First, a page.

Low Cost Missile (LCM)



Miltec is the prime contractor on the Low Cost Missile (LCM) program. Miltec designed and built the avionics and telemetry for the Shot Hot Launch (SHOTL) missile test Aug. 3. GenCorp.ís Aerojet provided the solid rocket motor for the test and is the program propulsion lead. Northrop Grumman [NOC] is developing the seeker. MPC Products designed and built a prototype control actuation system that has been successfully tested in the lab.


Following the successful Aug. 3 SHOTL test, the missile design will be modified from a 10 inch/700 pound interceptor with a range of 130 kilometers to a 7 inch/350 pound missile with a range of 30 km to 40 km. Also, work will include a new propulsion design, updated seeker design, modified control actuation system and new flight aerodynamics. Within 18 months, the company anticipates developing and testing the new motor and control actuation system. A controlled vehicle flight test is expected within three years.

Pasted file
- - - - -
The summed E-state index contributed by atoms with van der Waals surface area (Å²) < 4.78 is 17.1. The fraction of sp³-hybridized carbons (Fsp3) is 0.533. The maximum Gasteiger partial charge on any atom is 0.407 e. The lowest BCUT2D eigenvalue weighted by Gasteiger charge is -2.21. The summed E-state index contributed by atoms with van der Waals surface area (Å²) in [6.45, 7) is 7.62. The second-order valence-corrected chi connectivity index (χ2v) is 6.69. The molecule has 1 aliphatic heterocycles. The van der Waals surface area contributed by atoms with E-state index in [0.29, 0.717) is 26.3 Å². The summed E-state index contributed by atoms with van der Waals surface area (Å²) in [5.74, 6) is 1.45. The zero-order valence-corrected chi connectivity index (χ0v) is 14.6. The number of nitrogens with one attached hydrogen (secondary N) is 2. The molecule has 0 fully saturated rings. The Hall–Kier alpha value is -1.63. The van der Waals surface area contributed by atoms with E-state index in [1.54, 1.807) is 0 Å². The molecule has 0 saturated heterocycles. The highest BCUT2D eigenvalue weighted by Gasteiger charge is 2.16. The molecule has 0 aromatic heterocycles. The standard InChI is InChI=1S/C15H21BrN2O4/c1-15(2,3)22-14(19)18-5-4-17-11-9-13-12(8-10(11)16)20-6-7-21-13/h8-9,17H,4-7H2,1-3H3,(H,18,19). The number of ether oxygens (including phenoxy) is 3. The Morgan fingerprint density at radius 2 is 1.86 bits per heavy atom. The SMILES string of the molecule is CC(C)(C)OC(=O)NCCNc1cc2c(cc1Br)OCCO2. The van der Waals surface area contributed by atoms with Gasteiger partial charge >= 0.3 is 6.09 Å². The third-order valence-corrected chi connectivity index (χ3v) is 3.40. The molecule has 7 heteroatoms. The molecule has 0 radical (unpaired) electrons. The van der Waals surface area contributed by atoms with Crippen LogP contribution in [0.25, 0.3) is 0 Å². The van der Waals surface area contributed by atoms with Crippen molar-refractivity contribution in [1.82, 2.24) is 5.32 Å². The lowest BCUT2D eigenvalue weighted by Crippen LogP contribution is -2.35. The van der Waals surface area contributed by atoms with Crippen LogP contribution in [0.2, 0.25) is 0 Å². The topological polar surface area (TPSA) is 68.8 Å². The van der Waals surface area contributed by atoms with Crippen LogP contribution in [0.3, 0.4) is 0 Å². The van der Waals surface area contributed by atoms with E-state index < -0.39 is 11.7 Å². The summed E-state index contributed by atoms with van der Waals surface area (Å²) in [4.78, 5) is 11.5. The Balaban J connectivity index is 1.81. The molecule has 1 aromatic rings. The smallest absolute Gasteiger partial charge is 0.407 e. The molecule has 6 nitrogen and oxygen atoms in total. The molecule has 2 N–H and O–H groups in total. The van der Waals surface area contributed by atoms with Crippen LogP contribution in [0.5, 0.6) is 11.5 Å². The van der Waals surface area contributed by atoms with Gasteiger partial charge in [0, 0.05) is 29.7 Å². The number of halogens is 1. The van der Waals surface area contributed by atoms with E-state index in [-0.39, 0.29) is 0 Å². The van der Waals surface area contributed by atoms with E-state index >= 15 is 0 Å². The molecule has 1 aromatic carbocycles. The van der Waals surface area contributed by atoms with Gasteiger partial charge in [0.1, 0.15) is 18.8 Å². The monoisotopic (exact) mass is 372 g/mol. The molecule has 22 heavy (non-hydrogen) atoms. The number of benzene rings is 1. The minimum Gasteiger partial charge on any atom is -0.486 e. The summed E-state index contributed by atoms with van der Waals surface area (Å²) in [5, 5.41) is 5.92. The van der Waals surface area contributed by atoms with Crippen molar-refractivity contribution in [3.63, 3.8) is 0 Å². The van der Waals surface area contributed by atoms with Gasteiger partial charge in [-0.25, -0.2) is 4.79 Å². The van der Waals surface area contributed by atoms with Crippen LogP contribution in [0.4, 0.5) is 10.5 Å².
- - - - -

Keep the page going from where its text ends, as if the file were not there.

Combat Use:

LCM is in development and not been tested in combat.

Foreign Users:

Currently there are no foreign participants in the program.


The Army Space and Missile Defense Command began the program in 2000. The goal is to integrate existing technologies to produce a missile with a range between 20 kilometers to 150km. The missile is expected to cost around $100,000 per round and designed to plug-and fight with existing missile systems as part of the future integrated air and missile defense architecture. A cheaper interceptor could attack cheaper threats, such as first and second-generation cruise missiles, unmanned aerial vehicles or helicopters. More advanced, expensive, capable missile systems would counter more advanced threats. LCM is also envisioned as an option for homeland defense.